Knowing your Irish ancestors religion and their social class will help when seeking documents or any evidence of their existence
In the past, social inequality in Ireland was not only accepted but was even considered by some to be ‘divinely ordained’.
We can’t discount the class system during our genealogical research. The family background of our ancestor(s) – whether they were labourers, cottiers, small-holders, merchants, strong-farmers, gentry, or aristocrats – will determine which records we search to find them.
The economic class into which a person was born often determined their age at first marriage and when their children were likely to have been born. As a rule of thumb, we take a generation as being 30 years. However, among the aristocratic classes, the daughters that married and the eldest son who was due to inherit everything, usually married relatively early – in their early to mid-twenties.
‘A good catch’ was snapped up early while those with little or no dowery took longer and often did not ever marry.
A similar pattern can be seen in the poorest classes but for very different reasons. They had nothing to gain and nothing to lose. They married when the opportunity arose, this was often when they were quite young, especially before the famine.
Emigrants sometimes married outside of their religion but mixed marriages seldom occurred on the island of Ireland.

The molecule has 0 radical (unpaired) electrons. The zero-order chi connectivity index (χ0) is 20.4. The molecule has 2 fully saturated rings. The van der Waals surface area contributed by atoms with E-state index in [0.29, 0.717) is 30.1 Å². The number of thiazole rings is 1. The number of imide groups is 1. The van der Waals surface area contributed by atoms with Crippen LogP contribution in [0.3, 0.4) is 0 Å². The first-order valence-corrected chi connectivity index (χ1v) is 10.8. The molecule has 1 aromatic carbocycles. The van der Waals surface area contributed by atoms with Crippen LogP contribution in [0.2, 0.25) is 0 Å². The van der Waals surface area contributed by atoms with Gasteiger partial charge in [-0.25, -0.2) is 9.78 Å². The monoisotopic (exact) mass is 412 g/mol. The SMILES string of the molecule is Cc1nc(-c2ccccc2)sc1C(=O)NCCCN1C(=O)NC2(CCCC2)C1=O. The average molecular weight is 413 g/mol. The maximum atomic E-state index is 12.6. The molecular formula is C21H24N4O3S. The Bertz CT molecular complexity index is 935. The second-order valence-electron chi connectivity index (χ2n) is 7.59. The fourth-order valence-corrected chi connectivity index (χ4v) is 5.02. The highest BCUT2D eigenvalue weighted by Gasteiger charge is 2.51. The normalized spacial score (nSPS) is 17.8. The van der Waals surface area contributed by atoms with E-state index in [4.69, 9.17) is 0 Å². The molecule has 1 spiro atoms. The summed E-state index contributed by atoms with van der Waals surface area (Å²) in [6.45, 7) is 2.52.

Rural Working Class
The vast majority of the Irish population were rural working class – oppressed, impoverished catholics. Pre-famine they married early and had large families, post famine they often married much later or emigrated before marriage.
Social stratification existed even within this group – labourers tended to marry servants, cottiers married each other, small farmers seldom married into ‘comfortable’ farmers and visa-versa
Have you ever looked at generational gaps in your family tree?
For instance one branch of my family were impoverished, small farmers; my ggg grandfather was born in 1770, that averages at nearly 50 years per generation. Whereas another branch were even more impoverished artisans, shoemakers etc and their line speeds up by about 50 years over 5 generations
The direction of their emigration can also be an indicator; those who could afford a passage to the US went stateside whereas others took the boat to Great Britain which was much cheaper. Some went to England with the intention of continuing to the US but never got there. Others drifted out of England in other directions – these are some of the most difficult ancestors to find as there were no documentation required to travel between Ireland and GB
It is within the majority of the population we’ll find the ‘wrong-doers’; those who appeared in the courts, in the papers and on transportation records. They were marginalised, they fought against the system and many were penalised for so doing.
Class can also be a useful signifier, helping to distinguish one man from another in an historic document or parish register. For example, in an 18th or 19th century record, the use of ‘Esq.’ (Esquire) after a man’s name indicates he enjoyed a certain status above the mere ‘misters’ who in turn were separate from the majority of the population who where just plain John & Jane Doe
So, although the idea of a class system may not appeal to us nowadays, it is something that we need to consider during our research, and which can help us to understand more about our ancestors and their lives.